Second Interviews - your experiences?

I have a second interview tomorrow with a media company; if hired, I think it would be a great opportunity for me. For my first interview, I met with the HR person, then my possible immediate supervisor (we hit it off well), then the HR person again.

Tomorrow, I’ll be meeting with my supervisor again, as well as her boss. Now, I know there were two other interviewees besides myself, and AFAIK I’m the only one that was called back. I’m just wondering if I’ll get an offer tomorrow, or if it’s another meet and see and wait type thing.

It’s been a while since I’ve had any second interviews, and I know there are a few things I should make absolutely sure of so there are no unpleasant surprises around the corner. A friend of mine went on a second interview once upon a time only to be told he wasn’t being hired because the company was “going in a different direction” (I love that excuse).

What have your experiences with second interviews been like?

When I worked in New Jersey they were rare, since we didn’t want to pay for someone to fly in twice. In Silicon Valley they are common for locals. For my current job I saw the director, HR and the guy who would be my boss the first time, and the people I’d be working with the second time. I actually had a third meeting, with the director, for breakfast at which I asked exactly what he wanted of me. I had gotten burned by the job I was in then.

So, it worked out very well, and let me interview by just leaving work a bit early.

This little bit of advice has really helped me with every stage of an interview:

The goal is not to get the job. The goal is to not get eliminated from the running.

The ‘best’ person for the position doesn’t always get the job. You need to treat every stage as if your only goal is to be invited back.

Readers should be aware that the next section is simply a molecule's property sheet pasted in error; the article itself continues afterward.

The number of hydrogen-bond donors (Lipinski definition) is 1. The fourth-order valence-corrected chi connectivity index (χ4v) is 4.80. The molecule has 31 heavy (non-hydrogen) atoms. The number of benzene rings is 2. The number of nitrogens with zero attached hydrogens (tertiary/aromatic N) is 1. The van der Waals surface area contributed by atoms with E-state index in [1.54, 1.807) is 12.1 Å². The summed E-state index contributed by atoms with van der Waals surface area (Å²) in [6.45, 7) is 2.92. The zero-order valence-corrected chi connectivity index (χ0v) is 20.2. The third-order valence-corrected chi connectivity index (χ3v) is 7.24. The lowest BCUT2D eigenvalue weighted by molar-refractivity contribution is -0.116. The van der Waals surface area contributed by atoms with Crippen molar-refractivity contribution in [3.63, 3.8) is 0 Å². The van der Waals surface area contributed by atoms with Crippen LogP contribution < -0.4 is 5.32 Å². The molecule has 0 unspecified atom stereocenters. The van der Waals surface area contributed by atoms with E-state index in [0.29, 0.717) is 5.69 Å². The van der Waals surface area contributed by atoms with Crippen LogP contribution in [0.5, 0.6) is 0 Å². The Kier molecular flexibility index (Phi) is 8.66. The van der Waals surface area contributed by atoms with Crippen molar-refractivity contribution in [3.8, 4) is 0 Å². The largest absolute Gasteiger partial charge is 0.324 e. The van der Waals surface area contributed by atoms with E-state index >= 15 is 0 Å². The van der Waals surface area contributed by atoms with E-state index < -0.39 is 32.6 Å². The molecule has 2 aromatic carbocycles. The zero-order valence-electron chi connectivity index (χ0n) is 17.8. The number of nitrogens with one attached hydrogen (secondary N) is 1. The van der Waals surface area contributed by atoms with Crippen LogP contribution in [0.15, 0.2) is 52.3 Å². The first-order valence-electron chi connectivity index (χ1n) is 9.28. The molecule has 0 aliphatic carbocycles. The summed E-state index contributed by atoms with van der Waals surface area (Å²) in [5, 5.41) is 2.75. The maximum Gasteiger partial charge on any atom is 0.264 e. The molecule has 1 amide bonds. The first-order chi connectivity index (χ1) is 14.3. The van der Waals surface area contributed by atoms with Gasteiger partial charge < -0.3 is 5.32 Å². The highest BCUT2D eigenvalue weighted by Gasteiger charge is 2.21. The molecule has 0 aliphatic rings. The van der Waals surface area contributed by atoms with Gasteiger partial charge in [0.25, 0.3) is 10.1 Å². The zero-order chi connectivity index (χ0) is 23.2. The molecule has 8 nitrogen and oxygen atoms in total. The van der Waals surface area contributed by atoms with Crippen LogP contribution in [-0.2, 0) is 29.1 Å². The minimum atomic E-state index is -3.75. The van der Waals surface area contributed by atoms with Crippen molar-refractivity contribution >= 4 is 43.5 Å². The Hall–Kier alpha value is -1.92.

Your first interview should be planned and performed to get you to the second interview. The second to get you to the third. Etc. You suspect, but you do not know for 100%, that you are the only person being called back. Might be true, but what if a headhunter calls them in the next 15 minutes and says they have a hot candidate? Your second interview will now be compared to their first interview, not a job offer, and then it is round 3…then round 4…etc.

Example: Don’t start talking about the salary/wages/vacation time in the first interview. This second interview might not be the best time to talk about that stuff either. You’ve probably gone over your general background, so now might be a good time to focus on how your relevant experience fits into what they need. (Do you know what they need? Do you know everything there is to know about the company?)

Also, there might be a new person to meet - this time have a quick synopsis of your history that is clear and relevant to the position. Basically boil down the first interview into a paragraph so you can share this with the newcomer and quickly move onto new information.

Until the contract is signed, do not think you have made it. At every step just try not to be eliminated.

Best of luck-

That varies a lot by sector/location. I’ve had hiring processes where that information had already been in the offer, others where they were surprised when I asked about it once they’d offered a contract (so sorry, but I kind of need to know if I’ll have enough to eat before I sign up - I’ve had to give the contract back because HR had drawn it wrong).